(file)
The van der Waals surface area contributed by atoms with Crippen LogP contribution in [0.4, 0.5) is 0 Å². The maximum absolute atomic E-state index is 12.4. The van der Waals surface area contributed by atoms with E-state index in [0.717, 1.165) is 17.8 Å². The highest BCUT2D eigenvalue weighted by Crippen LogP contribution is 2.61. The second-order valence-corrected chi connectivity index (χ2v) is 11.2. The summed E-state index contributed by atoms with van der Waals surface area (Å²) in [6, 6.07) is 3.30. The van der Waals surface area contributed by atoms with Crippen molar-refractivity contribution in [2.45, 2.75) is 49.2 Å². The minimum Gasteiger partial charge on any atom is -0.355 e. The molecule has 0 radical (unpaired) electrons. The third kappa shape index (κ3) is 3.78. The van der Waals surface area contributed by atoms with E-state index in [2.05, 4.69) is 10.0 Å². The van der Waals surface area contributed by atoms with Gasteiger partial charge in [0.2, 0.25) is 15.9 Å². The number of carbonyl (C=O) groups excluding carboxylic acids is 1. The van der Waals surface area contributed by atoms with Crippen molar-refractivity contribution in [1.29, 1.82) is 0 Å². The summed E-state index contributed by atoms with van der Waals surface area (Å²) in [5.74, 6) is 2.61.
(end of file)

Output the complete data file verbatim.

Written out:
The van der Waals surface area contributed by atoms with Crippen LogP contribution in [0.4, 0.5) is 0 Å². The maximum absolute atomic E-state index is 12.4. The van der Waals surface area contributed by atoms with E-state index in [0.717, 1.165) is 17.8 Å². The highest BCUT2D eigenvalue weighted by Crippen LogP contribution is 2.61. The second-order valence-corrected chi connectivity index (χ2v) is 11.2. The summed E-state index contributed by atoms with van der Waals surface area (Å²) in [6, 6.07) is 3.30. The van der Waals surface area contributed by atoms with Crippen molar-refractivity contribution in [2.45, 2.75) is 49.2 Å². The minimum Gasteiger partial charge on any atom is -0.355 e. The molecule has 0 radical (unpaired) electrons. The third kappa shape index (κ3) is 3.78. The van der Waals surface area contributed by atoms with E-state index in [2.05, 4.69) is 10.0 Å². The van der Waals surface area contributed by atoms with Gasteiger partial charge in [0.2, 0.25) is 15.9 Å². The number of carbonyl (C=O) groups excluding carboxylic acids is 1. The van der Waals surface area contributed by atoms with Crippen molar-refractivity contribution in [1.29, 1.82) is 0 Å². The summed E-state index contributed by atoms with van der Waals surface area (Å²) in [5.74, 6) is 2.61.